What about plot?
CASPE: There was also the crazy high stakes where people could lose everything in a day or a minute and literally jump to their deaths. It was an odd combination of things that are really funny but also kind of terrifying.
What’s one of the stories your dad told you?
CASPE: It was about “The O’Hare Spread”: If a trader was down to his last dime, he’d take a huge position on margin. Then he’d go to O’Hare Airport and from there, call to check on the trade. If it was a winner, he’d come back a hero. If it was a loser and he lost everything, he’d get on a plane and disappear forever, leaving his family behind. That was a real thing my father told me about.
Did you put it in the show?
CASPE: Definitely. We just transported it to New York and renamed it “The LaGuardia Spread.”
Did you ever aspire to work in financial services?
CASPE: I admire it quite a bit, but I’m very much the other brain [right-brain dominated]. I have the opposite of the trading brain. Trading requires so much math and that kind of financial stuff, which is probably not the best thing for a comedy writer [to work with].
Please describe “Mo,” Don Cheadle’s character.
CASPE: He’s head of The Jammer Group, the No. 11 trading firm on Wall Street in 1986-’87. He’s very ambitious, erratic and prides himself on the fact that his company employs people who couldn’t get hired anywhere else [ostensibly, because of discrimination]. The people that make up his firm are of all races, creeds, sexuality — those who had no place to go in the ’80s.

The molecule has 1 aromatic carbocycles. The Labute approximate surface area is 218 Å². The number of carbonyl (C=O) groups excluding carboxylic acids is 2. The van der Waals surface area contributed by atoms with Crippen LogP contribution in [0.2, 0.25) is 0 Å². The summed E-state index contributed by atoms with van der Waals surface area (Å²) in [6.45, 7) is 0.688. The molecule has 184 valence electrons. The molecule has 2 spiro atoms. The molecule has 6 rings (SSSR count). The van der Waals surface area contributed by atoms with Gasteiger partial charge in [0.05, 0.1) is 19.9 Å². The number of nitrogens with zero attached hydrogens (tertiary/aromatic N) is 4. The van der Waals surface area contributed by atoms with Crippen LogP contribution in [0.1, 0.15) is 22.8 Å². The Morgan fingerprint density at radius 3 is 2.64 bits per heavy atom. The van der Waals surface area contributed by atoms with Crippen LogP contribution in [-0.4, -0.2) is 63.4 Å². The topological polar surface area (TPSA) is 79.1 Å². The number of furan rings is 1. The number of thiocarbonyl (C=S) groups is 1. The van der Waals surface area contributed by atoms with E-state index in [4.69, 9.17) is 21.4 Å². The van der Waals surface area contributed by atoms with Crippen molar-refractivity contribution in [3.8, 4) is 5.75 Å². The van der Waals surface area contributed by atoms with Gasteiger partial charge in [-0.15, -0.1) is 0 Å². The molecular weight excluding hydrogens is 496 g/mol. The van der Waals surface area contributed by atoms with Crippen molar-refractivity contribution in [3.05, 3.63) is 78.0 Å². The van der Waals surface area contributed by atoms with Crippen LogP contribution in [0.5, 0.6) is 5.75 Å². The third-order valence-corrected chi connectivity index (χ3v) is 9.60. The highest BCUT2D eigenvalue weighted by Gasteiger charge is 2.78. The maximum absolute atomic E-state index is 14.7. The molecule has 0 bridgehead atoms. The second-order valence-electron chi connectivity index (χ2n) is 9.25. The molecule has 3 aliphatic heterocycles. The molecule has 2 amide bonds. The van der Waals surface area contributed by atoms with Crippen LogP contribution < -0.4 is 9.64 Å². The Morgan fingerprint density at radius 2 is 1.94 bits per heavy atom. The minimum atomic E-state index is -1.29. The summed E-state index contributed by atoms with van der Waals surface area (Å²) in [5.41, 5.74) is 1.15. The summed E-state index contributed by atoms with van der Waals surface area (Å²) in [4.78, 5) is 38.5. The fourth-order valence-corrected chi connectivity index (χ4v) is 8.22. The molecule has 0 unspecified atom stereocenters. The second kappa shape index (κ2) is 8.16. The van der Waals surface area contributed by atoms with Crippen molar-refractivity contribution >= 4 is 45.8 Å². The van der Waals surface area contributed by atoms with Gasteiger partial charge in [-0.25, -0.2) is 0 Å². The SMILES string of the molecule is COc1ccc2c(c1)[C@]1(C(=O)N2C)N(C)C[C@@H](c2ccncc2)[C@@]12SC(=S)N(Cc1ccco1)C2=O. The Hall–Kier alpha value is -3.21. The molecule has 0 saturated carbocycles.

In the pilot episode, Mo says that his “favorite thing is money,” and his “second-favorite thing is doing coke.” That seems to describe him in a nutshell.
CASPE: It’s all meant to be a joke.
Regina Hall plays ”Dawn,” a black woman head trader. Quite unusual in the 1980s.
CASPE: The whole show is about people who couldn’t get hired at the blue-blood white-male firms back then because of prejudice. They were people of color and women who were just as talented as those men. The series is about underdog traders grouping together and trying to take down the establishment. It’s the story of how these people, because of the times and the business, couldn’t get hired or rise up at some of the larger, more established firms — still [happening] today probably.
Therefore, the series always needed to be cast with a mix of people of color?
CASPE: Yes. We wanted characters that didn’t show up in traditional Wall Street movies of the ’80s.
There’s routine cocaine use and raucous goings-on in the The Jammer Group’s office. Were you inspired by “The Wolf of Wall Street”?
CASPE: Shockingly, this project has been around since before “Wolf of Wall Street,” the movie, and “Wall Street 2 [“Money Never Sleeps”]. We weren’t even aware of the book “Wolf of Wall Street.” But that movie was about an off-Wall Street pump-and-dump chop shop. Our show is about actual trading on the floor — obviously people doing illegal stuff, but they’re doing an actual company takeover.
Were you influenced by the first “Wall Street” movie (1987), then?
CASPE: Definitely. The excesses, the glamour, the greed, the ambition, the gamesmanship, the competition. It stuck in our brains from when we were kids.
A pair of twins in the show are called the “Leighman Brothers,” pronounced “LAY-men,” like the real former firm. Seems as if you’re mocking Lehman Bros. Did you have any problems using that name?
CASPE: Yes, which is why we changed [the spelling]. But those characters aren’t based on any actual people that worked at Lehman Bros. or anyone from the Lehman family. We thought it was a funny joke to use a name that sounded like an actual [firm] name and to make the characters evil twin brothers, which was a very ’80s trope.
Cheadle’s “Mo” has a robot butler named “Kyle.” What prompted you to include that?
CASPE: It was inspired by a few ’80s movies, like “Wall Street” and “Rocky III.” We thought it was a very ’80s thing to have a robot butler.
How does Kyle help Mo?
CAHAN: He generally buttles.
But of course.